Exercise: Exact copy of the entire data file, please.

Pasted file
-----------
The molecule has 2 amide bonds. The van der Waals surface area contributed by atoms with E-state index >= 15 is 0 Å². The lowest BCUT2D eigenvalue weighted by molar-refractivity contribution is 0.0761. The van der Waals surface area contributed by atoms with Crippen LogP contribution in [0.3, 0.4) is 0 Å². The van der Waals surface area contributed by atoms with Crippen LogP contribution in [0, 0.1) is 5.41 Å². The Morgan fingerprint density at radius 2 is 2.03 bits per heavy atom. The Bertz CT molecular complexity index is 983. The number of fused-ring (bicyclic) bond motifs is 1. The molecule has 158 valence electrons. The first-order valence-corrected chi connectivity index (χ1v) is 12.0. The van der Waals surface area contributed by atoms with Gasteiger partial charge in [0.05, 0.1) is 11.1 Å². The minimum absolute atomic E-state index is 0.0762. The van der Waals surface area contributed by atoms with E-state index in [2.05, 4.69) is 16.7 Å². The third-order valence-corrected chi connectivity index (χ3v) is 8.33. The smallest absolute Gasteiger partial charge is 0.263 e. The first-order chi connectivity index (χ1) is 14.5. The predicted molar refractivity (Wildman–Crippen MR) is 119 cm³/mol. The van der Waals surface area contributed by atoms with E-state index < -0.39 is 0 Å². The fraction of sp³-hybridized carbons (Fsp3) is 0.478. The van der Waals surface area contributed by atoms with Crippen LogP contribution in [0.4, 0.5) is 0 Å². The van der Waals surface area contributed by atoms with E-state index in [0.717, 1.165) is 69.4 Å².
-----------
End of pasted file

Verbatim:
The molecule has 2 amide bonds. The van der Waals surface area contributed by atoms with E-state index >= 15 is 0 Å². The lowest BCUT2D eigenvalue weighted by molar-refractivity contribution is 0.0761. The van der Waals surface area contributed by atoms with Crippen LogP contribution in [0.3, 0.4) is 0 Å². The van der Waals surface area contributed by atoms with Crippen LogP contribution in [0, 0.1) is 5.41 Å². The Morgan fingerprint density at radius 2 is 2.03 bits per heavy atom. The Bertz CT molecular complexity index is 983. The number of fused-ring (bicyclic) bond motifs is 1. The molecule has 158 valence electrons. The first-order valence-corrected chi connectivity index (χ1v) is 12.0. The van der Waals surface area contributed by atoms with Gasteiger partial charge in [0.05, 0.1) is 11.1 Å². The minimum absolute atomic E-state index is 0.0762. The van der Waals surface area contributed by atoms with E-state index in [2.05, 4.69) is 16.7 Å². The third-order valence-corrected chi connectivity index (χ3v) is 8.33. The smallest absolute Gasteiger partial charge is 0.263 e. The first-order chi connectivity index (χ1) is 14.5. The predicted molar refractivity (Wildman–Crippen MR) is 119 cm³/mol. The van der Waals surface area contributed by atoms with E-state index < -0.39 is 0 Å². The fraction of sp³-hybridized carbons (Fsp3) is 0.478. The van der Waals surface area contributed by atoms with Crippen LogP contribution in [0.4, 0.5) is 0 Å². The van der Waals surface area contributed by atoms with E-state index in [0.717, 1.165) is 69.4 Å².